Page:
He refuses to rise to the bait when asked about referees and their decisions but he has plenty to say during the match, away from the microphones. “I found him affable, warm and polite when it isn’t a game day,” one former Premier League first-team coach tells The Athletic. “On game days, he is a terrible loser in the tunnel and can come across as aggressive and stroppy when he loses.
“Most people in the industry would say he is the worst loser in football. I should say, that does not make him a bad person at all because being a bad loser in sport is normal. But he can be pretty graceless in defeat when he is beaten and it was never about the other team being great, it was always something else.”
Guardiola is careful not to come across that way in public: for example, after beating Fulham in April, he criticised the length of the grass but made a point of saying that he only did so once they had won; had they lost he would not have wanted it to be seen as an excuse.
The length and condition of the grass has been a fascination of his throughout his career; on his first day at Bayern, he went to the Allianz Arena and measured the pitch itself and the length of the grass. He said that the grass needed to be 3mm shorter and needed to be wetter.
His relationship with City’s ground staff can be strained due to his constant demands about the length and condition of the grass: at one point recently he made a series of comments about the state of the pitch at the Etihad that flew under the radar of the wider public but not those inside the club. There have been differences of opinion because in the winter ground staff like to grow the grass slightly longer to allow for the extra wear and tear, but that takes it above Guardiola’s ideal limits.
These things are not done to be difficult: if the ball gets held up in the grass by even a fraction of a second it can disrupt Guardiola’s teams’ carefully-detailed rhythm.
Now, with the season out of the way, he will disappear for the summer, going on holiday before returning to Barcelona to be with Cristina, who moved back there in 2019, and spending a lot of time playing golf, as he did during his playing days in Qatar.
He has developed a deep bond with Manchester over the years, though, according to Perarnau. The author says the terrorist attack at the Manchester Arena in 2017, which killed 22 people, left an “indelible mark” on him. Cristina and their two daughters had left the Ariana Grande concert one minute before a bomb was detonated.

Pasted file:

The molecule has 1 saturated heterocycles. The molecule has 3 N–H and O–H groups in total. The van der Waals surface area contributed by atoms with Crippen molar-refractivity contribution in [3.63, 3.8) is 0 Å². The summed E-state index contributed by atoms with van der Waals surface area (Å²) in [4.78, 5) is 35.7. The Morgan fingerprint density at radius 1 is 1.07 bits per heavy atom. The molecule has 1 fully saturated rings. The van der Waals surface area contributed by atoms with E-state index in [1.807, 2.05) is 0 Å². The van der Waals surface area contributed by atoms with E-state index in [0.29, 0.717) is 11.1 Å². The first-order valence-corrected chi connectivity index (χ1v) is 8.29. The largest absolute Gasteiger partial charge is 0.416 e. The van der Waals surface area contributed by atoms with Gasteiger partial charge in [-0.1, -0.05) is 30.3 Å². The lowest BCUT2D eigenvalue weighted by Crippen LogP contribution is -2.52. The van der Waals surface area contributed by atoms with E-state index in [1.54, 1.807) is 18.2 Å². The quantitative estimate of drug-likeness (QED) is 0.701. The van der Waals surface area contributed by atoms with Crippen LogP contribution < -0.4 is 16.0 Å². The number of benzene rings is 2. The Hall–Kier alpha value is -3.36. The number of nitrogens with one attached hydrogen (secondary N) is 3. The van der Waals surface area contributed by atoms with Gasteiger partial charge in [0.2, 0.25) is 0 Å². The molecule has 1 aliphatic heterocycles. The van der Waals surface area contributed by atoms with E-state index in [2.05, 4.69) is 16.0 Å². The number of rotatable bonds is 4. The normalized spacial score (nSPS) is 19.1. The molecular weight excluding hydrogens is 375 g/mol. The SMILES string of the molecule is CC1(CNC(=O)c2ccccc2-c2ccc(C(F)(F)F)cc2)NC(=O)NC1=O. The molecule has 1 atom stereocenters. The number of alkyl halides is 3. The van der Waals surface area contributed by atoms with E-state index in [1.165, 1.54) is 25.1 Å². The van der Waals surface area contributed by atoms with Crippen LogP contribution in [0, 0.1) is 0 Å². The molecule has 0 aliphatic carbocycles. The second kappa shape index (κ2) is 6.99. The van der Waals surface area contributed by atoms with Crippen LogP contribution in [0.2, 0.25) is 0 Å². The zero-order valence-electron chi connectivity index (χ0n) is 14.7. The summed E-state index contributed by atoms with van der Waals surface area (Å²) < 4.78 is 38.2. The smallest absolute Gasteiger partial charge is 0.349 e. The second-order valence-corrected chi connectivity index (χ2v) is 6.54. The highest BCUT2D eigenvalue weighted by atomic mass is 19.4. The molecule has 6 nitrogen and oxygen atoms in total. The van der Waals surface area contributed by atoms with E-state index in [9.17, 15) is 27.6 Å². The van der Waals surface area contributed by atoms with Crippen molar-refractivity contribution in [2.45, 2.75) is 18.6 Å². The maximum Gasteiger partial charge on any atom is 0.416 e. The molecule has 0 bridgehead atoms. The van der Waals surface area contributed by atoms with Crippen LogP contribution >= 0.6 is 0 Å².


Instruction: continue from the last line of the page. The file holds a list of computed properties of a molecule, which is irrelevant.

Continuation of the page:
“I remember his emotion as he listened to the poet Tony Walsh read, in a cracking voice, the vibrant poem Choose Love at a vigil in Albert Square,” Perarnau writes. “The emotion of the resounding, ‘This is the place…’, the forcefulness of, ‘Always remember. Never forget. Forever Manchester. Choose love’.
“It was on that day Pep began to feel truly Mancunian.”
Earlier this season, in the wake of the Premier League charges, he delivered an impassioned speech to his players.
“Everything we have won, guys, has been on the pitch, always. I love the club and I love you too, let’s go.”
For Guardiola, everything comes back to what has been done on the pitch. It is little wonder considering his first message to his players seven years ago and his attempts to create a winning culture at a club without one, but it is worth remembering now, in their hour of glory.
It is why he bristled at the suggestion that City’s success has been easy to come by, or even that the Champions League was the missing piece. Sure, he knew City needed European glory to satisfy the outside world, but it would not have changed his opinion of his work in Manchester.
“I agree with most of the people who said that we’ve not achieved in Europe, we’ve not won the Champions League and maybe they are right,” he said in April. “To get the recognition of everyone in the world outside we need to conquer Europe.
“Is it going to happen? I don’t know. So far what we’ve done here makes me incredibly happy. First of all, we had fun. We did many, many good things, that’s my feeling. But whether it is enough doesn’t matter. I could not care less.”
There can be no doubts now.
(Additional contributors: Pol Ballus and Raphael Honigstein; Top image: Getty Images, design by Eamonn Dalton)